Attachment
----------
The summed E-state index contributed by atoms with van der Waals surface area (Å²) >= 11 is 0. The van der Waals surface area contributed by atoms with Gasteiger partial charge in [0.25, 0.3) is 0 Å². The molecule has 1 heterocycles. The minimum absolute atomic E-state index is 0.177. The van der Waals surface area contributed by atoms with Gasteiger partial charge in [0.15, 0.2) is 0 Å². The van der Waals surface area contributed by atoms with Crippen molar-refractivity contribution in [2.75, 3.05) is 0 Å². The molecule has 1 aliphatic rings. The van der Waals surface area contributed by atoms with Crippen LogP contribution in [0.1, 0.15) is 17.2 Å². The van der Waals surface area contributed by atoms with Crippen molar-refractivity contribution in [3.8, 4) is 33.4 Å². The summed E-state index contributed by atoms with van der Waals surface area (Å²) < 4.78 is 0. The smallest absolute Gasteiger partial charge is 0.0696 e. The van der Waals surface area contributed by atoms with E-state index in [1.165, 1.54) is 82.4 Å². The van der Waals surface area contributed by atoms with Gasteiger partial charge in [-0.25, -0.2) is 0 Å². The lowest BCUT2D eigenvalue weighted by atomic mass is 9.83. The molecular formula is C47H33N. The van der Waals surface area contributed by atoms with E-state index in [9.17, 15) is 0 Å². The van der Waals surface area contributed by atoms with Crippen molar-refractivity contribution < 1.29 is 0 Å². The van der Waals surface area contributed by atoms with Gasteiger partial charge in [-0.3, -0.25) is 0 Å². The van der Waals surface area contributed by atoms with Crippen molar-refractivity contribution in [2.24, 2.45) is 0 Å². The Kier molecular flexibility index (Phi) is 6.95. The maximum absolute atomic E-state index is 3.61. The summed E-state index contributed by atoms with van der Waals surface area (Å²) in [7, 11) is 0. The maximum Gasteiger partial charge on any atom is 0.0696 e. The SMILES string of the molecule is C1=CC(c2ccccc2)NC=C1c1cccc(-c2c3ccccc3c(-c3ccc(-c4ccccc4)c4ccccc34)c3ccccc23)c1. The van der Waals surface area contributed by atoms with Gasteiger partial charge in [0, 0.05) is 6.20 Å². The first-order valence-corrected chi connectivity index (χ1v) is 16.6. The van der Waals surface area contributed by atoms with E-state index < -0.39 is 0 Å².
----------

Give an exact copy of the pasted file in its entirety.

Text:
The summed E-state index contributed by atoms with van der Waals surface area (Å²) >= 11 is 0. The van der Waals surface area contributed by atoms with Gasteiger partial charge in [0.25, 0.3) is 0 Å². The molecule has 1 heterocycles. The minimum absolute atomic E-state index is 0.177. The van der Waals surface area contributed by atoms with Gasteiger partial charge in [0.15, 0.2) is 0 Å². The van der Waals surface area contributed by atoms with Crippen molar-refractivity contribution in [2.75, 3.05) is 0 Å². The molecule has 1 aliphatic rings. The van der Waals surface area contributed by atoms with Crippen LogP contribution in [0.1, 0.15) is 17.2 Å². The van der Waals surface area contributed by atoms with Crippen molar-refractivity contribution in [3.8, 4) is 33.4 Å². The summed E-state index contributed by atoms with van der Waals surface area (Å²) < 4.78 is 0. The smallest absolute Gasteiger partial charge is 0.0696 e. The van der Waals surface area contributed by atoms with E-state index in [1.165, 1.54) is 82.4 Å². The van der Waals surface area contributed by atoms with Gasteiger partial charge in [-0.25, -0.2) is 0 Å². The lowest BCUT2D eigenvalue weighted by atomic mass is 9.83. The molecular formula is C47H33N. The van der Waals surface area contributed by atoms with E-state index in [9.17, 15) is 0 Å². The van der Waals surface area contributed by atoms with Crippen molar-refractivity contribution < 1.29 is 0 Å². The van der Waals surface area contributed by atoms with Gasteiger partial charge in [-0.3, -0.25) is 0 Å². The van der Waals surface area contributed by atoms with Crippen molar-refractivity contribution in [2.24, 2.45) is 0 Å². The Kier molecular flexibility index (Phi) is 6.95. The maximum absolute atomic E-state index is 3.61. The summed E-state index contributed by atoms with van der Waals surface area (Å²) in [7, 11) is 0. The maximum Gasteiger partial charge on any atom is 0.0696 e. The SMILES string of the molecule is C1=CC(c2ccccc2)NC=C1c1cccc(-c2c3ccccc3c(-c3ccc(-c4ccccc4)c4ccccc34)c3ccccc23)c1. The van der Waals surface area contributed by atoms with Gasteiger partial charge in [0, 0.05) is 6.20 Å². The first-order valence-corrected chi connectivity index (χ1v) is 16.6. The van der Waals surface area contributed by atoms with E-state index < -0.39 is 0 Å².